Schools using art as inspiration
Elementary and middle school students in Bridgeport, Connecticut, dabble in architecture, play music and learn about fashion design with well-known artists and professionals as part of the national Turnaround Arts program.
Students mocked up buildings under the guidance of world-renowned architect Thom Mayne, learned magic from illusionist David Blaine, and played music with musician and former New York Yankees star Bernie Williams.
Turnaround Arts finds mentors to help children, and provides art supplies, instruments and professional development as a way to address broader school challenges, National Director Kathy Fletcher says.
A key goal of the program—developed by the President’s Committee on the Arts and the Humanities, and the John F. Kennedy Center for the Performing Arts—is to guide educators in integrating arts into everyday instruction.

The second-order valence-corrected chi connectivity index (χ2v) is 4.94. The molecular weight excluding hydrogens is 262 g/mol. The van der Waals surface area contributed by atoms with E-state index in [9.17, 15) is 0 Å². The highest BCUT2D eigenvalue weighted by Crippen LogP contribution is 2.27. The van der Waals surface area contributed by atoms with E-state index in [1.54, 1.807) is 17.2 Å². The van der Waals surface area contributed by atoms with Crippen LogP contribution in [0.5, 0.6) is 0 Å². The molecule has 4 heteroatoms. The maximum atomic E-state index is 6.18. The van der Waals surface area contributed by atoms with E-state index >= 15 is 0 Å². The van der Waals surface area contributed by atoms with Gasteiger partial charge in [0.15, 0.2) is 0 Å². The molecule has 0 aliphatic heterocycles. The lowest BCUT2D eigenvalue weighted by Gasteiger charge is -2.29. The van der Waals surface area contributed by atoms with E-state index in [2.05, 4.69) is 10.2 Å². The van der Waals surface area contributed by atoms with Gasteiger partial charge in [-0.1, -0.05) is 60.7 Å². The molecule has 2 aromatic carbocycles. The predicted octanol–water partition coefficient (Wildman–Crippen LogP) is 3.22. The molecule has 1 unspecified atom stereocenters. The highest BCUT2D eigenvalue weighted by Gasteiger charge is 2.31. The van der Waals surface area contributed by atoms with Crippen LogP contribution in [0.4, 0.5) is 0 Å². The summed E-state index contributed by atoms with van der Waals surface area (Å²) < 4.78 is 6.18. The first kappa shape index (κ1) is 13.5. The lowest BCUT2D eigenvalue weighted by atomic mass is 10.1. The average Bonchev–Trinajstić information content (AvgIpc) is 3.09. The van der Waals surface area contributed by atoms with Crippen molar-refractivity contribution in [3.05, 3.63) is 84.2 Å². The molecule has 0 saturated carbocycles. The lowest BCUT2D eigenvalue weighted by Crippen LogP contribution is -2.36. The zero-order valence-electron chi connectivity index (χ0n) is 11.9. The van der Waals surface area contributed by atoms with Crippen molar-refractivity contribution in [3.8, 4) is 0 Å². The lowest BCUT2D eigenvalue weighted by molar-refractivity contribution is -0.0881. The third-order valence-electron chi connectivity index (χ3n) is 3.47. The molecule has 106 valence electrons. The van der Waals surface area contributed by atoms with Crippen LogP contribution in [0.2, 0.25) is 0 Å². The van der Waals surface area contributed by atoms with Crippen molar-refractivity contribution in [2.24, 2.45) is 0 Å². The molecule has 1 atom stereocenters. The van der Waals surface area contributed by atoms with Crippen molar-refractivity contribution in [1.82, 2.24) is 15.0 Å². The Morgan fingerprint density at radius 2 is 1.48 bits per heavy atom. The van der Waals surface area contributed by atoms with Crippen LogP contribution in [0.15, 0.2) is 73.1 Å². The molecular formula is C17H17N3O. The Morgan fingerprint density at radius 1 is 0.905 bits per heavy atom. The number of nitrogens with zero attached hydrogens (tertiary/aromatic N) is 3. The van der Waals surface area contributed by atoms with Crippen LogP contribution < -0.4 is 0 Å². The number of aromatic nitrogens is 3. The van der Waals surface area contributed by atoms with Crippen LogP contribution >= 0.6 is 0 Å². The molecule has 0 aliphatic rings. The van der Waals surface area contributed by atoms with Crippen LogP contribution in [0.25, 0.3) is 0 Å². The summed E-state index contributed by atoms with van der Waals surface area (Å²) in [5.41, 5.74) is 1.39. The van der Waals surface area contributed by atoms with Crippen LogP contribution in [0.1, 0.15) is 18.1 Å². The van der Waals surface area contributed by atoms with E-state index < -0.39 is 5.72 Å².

Bridgeport’s Roosevelt Elementary was one of the first of eight schools to participate in the national program’s pilot in 2012. Turnaround Arts now operates in five of the city’s 30 schools—as well as in 36 districts in 14 states and the District of Columbia.
Regional arts organizations have supported Bridgeport’s program. For example, Beechwood Arts & Innovation, a nonprofit based in a more affluent nearby town, galvanized community members in sponsoring 40 students and parents for an August 2016 concert with musicians Joshua Bell and Frederic Chiu.
Across the country, Turnaround Arts programs receive a combination of public and private funding.
“After Turnaround Arts’ infusion of arts and music education, we see attendance rise, discipline issues drop and parent engagement increase in the first year,” Fletcher says. “And in the years to follow, we see math and reading scores go up at most of our schools.”